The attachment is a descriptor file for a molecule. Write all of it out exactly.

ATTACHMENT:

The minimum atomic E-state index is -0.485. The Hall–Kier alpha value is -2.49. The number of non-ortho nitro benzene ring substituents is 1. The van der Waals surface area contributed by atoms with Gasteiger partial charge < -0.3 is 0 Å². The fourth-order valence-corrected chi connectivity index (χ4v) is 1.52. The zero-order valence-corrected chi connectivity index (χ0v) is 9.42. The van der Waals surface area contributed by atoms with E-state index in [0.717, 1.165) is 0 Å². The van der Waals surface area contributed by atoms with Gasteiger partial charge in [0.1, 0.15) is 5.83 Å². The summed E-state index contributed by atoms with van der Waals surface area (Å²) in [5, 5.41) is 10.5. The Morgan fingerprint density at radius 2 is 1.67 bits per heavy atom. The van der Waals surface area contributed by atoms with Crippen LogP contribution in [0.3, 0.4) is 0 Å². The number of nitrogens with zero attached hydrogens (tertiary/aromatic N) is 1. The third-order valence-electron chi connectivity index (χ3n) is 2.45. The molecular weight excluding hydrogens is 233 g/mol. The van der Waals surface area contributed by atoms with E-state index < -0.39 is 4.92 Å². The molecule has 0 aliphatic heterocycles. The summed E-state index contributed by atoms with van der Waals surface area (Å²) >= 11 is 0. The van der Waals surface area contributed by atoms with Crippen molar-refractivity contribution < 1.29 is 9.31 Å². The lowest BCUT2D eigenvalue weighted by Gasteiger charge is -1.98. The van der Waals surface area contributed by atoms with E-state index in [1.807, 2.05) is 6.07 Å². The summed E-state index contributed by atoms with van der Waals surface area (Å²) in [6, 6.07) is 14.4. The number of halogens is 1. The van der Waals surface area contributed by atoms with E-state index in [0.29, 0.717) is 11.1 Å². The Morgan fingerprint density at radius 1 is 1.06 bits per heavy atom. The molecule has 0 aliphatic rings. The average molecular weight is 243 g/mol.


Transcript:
The minimum atomic E-state index is -0.485. The Hall–Kier alpha value is -2.49. The number of non-ortho nitro benzene ring substituents is 1. The van der Waals surface area contributed by atoms with Gasteiger partial charge < -0.3 is 0 Å². The fourth-order valence-corrected chi connectivity index (χ4v) is 1.52. The zero-order valence-corrected chi connectivity index (χ0v) is 9.42. The van der Waals surface area contributed by atoms with E-state index in [0.717, 1.165) is 0 Å². The van der Waals surface area contributed by atoms with Gasteiger partial charge in [0.1, 0.15) is 5.83 Å². The summed E-state index contributed by atoms with van der Waals surface area (Å²) in [5, 5.41) is 10.5. The Morgan fingerprint density at radius 2 is 1.67 bits per heavy atom. The van der Waals surface area contributed by atoms with Crippen LogP contribution in [0.3, 0.4) is 0 Å². The number of nitrogens with zero attached hydrogens (tertiary/aromatic N) is 1. The third-order valence-electron chi connectivity index (χ3n) is 2.45. The molecular weight excluding hydrogens is 233 g/mol. The van der Waals surface area contributed by atoms with E-state index < -0.39 is 4.92 Å². The molecule has 0 aliphatic heterocycles. The summed E-state index contributed by atoms with van der Waals surface area (Å²) >= 11 is 0. The van der Waals surface area contributed by atoms with Crippen molar-refractivity contribution < 1.29 is 9.31 Å². The lowest BCUT2D eigenvalue weighted by Gasteiger charge is -1.98. The van der Waals surface area contributed by atoms with E-state index in [1.807, 2.05) is 6.07 Å². The summed E-state index contributed by atoms with van der Waals surface area (Å²) in [6, 6.07) is 14.4. The number of halogens is 1. The van der Waals surface area contributed by atoms with E-state index in [0.29, 0.717) is 11.1 Å². The Morgan fingerprint density at radius 1 is 1.06 bits per heavy atom. The molecule has 0 aliphatic rings. The average molecular weight is 243 g/mol.